Proper in-text citations within a research or term paper can make the difference between a passing and failing grade, as failure to provide proper in-text citations can lead to a charge of plagiarism. Using in-text citations helps tell the reader where the information you are discussing originated. In other words, it gives credit where credit is due for the origination of ideas that you are coordinating within the text of your paper. Even if you are taking all of your information from a single source, in-text citations are still a very important element of your paper and should not be overlooked.
Use an in-text citation whenever you are discussing an idea that is not your own. Any information, including images, statistics, data, ideas, quotes or paraphrases, that you use from another source must be cited within the text of your paper.
Place the in-text citation within the text of your paper after the information that the citation refers to. In most cases the citation will go at the end of the sentence, but in some cases where you are discussing a concept in more than one sentence, you will put the citation after a set of sentences that are all discussing the same idea or concept. Additionally, sometimes you will have more than one idea within a sentence, and each idea will come from a separate source. When this is the case, you will have multiple in-text citations within the sentence.
Review the guidelines of the particular type of writing style that you have been requested to use in writing your paper to determine the proper format for your in-text citations. Some of the most common citation methods include APA, MLA and Chicago. An example of an APA in-text citation would look like this: Jones and Jones (2007) discovered the principle of excitation. Alternatively, it may look like this: Researchers have recently discovered the principle of excitation (Jones & Jones, 2007).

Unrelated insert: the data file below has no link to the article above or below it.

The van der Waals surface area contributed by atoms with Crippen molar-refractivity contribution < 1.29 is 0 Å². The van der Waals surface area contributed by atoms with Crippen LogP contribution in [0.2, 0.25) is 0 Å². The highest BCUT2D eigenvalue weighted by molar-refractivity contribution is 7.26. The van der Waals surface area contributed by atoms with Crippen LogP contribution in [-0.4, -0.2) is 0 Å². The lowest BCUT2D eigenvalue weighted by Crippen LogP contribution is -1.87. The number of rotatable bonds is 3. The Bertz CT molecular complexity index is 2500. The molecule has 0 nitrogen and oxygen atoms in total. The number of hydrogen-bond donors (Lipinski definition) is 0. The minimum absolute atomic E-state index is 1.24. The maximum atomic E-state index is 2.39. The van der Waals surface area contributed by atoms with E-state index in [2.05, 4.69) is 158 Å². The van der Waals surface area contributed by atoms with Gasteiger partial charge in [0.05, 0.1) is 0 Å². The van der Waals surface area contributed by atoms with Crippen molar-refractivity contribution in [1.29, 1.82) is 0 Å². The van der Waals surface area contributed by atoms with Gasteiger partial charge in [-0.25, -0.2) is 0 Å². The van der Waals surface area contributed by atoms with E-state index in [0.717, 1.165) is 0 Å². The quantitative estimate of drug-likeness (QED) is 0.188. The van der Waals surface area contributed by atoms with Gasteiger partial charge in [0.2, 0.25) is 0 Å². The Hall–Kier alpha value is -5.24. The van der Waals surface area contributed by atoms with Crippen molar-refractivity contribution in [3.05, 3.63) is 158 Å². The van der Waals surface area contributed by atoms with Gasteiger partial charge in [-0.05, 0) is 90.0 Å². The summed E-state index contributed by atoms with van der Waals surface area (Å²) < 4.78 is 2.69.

Ensure that each in-text citation matches up with a full citation placed in your reference list, which may be termed a bibliography or works cited list. This allows a reader to look at a citation within the text of your paper and then refer to the reference list to find the full details of the citation so that she can investigate the topic further on her own.
- Ask your professor what style of citations he would prefer you to use when writing your paper.
- In general, the punctuation for your sentence will go after the in-text citation.
- Computer programs are available to handle your in-text citations and reference lists for you. These programs will ensure that your citations are always formatted properly and will allow you to select the proper citation style.
- Without proper citation, you can inadvertently plagiarize another person's work.
Karen L. Blair has been professionally writing since 2001. Her work has been published in academic journals such as the "Journal of Sex Research," "Journal of Social and Personal Relationships" and "Psychology & Sexuality." Blair received her M.Sc. in psychology at Acadia University and her Ph.D. in social psychology at Queen's University. She is currently a post-doctoral fellow and research consultant.